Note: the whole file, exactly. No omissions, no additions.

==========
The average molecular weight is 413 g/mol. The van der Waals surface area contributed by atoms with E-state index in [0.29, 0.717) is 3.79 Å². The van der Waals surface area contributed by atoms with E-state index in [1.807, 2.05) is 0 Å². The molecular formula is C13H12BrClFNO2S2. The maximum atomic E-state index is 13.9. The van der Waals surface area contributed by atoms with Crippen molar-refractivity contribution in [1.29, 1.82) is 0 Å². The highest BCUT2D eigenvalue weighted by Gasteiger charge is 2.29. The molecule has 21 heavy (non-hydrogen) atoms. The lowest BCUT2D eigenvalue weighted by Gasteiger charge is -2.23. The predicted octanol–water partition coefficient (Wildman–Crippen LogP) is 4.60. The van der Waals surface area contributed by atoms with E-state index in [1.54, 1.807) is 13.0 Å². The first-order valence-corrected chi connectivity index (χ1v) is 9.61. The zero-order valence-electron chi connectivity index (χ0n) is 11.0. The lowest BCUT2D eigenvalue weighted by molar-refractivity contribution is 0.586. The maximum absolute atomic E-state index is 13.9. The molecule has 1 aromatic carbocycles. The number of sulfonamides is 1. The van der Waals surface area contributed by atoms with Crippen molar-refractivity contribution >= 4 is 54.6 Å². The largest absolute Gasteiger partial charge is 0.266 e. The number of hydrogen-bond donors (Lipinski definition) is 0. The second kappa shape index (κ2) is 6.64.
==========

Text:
The average molecular weight is 413 g/mol. The van der Waals surface area contributed by atoms with E-state index in [0.29, 0.717) is 3.79 Å². The van der Waals surface area contributed by atoms with E-state index in [1.807, 2.05) is 0 Å². The molecular formula is C13H12BrClFNO2S2. The maximum atomic E-state index is 13.9. The van der Waals surface area contributed by atoms with Crippen molar-refractivity contribution in [1.29, 1.82) is 0 Å². The highest BCUT2D eigenvalue weighted by Gasteiger charge is 2.29. The molecule has 21 heavy (non-hydrogen) atoms. The lowest BCUT2D eigenvalue weighted by Gasteiger charge is -2.23. The predicted octanol–water partition coefficient (Wildman–Crippen LogP) is 4.60. The van der Waals surface area contributed by atoms with E-state index in [1.54, 1.807) is 13.0 Å². The first-order valence-corrected chi connectivity index (χ1v) is 9.61. The zero-order valence-electron chi connectivity index (χ0n) is 11.0. The lowest BCUT2D eigenvalue weighted by molar-refractivity contribution is 0.586. The maximum absolute atomic E-state index is 13.9. The molecule has 1 aromatic carbocycles. The number of sulfonamides is 1. The van der Waals surface area contributed by atoms with Crippen molar-refractivity contribution >= 4 is 54.6 Å². The largest absolute Gasteiger partial charge is 0.266 e. The number of hydrogen-bond donors (Lipinski definition) is 0. The second kappa shape index (κ2) is 6.64.